A common mistake teams make is designing for a context their users don't have
Under time pressure it’s easy to design a service that works for those that understand a problem. But not those that do not.
In the last week or so a team released a question in a service that made sense to people who were doing something daily. But, how the question was written meant that people who did it once a week thought it applied to them. It did not.
The team were working under intense pressure. And getting a true outside perspective was hard. They lost sight of the fact that the large majority of the service’s users wouldn’t know the context of their work. Their policy and their question.
People answered wrong.
It’s easy to make this mistake. We’ve all made it.
There can be many ways a team develops this blindspot:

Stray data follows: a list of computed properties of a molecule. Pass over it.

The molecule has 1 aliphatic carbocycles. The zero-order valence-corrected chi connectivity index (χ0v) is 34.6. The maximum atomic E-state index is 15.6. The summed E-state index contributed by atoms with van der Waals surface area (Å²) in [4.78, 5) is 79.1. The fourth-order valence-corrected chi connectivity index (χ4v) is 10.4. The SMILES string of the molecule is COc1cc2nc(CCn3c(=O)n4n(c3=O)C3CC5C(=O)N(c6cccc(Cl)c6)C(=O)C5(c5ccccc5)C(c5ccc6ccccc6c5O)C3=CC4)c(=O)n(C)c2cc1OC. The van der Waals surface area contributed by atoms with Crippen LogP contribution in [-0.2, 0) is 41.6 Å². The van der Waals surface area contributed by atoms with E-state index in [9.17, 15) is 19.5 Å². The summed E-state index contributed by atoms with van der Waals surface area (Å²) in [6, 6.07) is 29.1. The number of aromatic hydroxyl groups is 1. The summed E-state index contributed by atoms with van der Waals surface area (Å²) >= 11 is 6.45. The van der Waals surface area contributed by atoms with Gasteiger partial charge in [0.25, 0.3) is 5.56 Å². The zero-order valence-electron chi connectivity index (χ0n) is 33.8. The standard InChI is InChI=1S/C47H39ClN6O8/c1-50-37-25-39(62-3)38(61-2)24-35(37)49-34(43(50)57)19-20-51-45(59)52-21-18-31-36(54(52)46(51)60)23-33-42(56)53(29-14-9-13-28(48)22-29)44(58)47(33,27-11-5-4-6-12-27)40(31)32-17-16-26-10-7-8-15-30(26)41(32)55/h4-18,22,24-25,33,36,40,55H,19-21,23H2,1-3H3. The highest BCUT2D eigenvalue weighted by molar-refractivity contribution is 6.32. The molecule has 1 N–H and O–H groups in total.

- Lack of time
- Last minute changes to scope
- Restrictions who you can talk to
- User research only with users with knowledge of a policy
There are a few questions you can ask yourself or your team to try and guard against making this mistake. Such as:
- Is this service used by people who don’t need to see this question/feature?
- What number of people will understand this question?
- Does this question or flow cater to the majority or a minority of journeys?
- Is how we are wording a question presume a certain knowledge? And is that knowledge going to be common amongst our users?
When tasked with rapidly adding an important new journey or new feature it can be easy to give the new thing massive prominence. But new does not mean it’s something that the majority will use. Nor understand.
If you can, explore your new feature or question with those that understand. And those that don’t. Your biggest issues will always come from those that don’t understand. From those who don’t match the context you expect.
At the very least ask yourself, is this a feature or question something that the majority will know about.
If it is not, try to restrict who sees it. Or guard the question by optimising for the 80% journey. Not the minority.
Understand if your design works for those without context.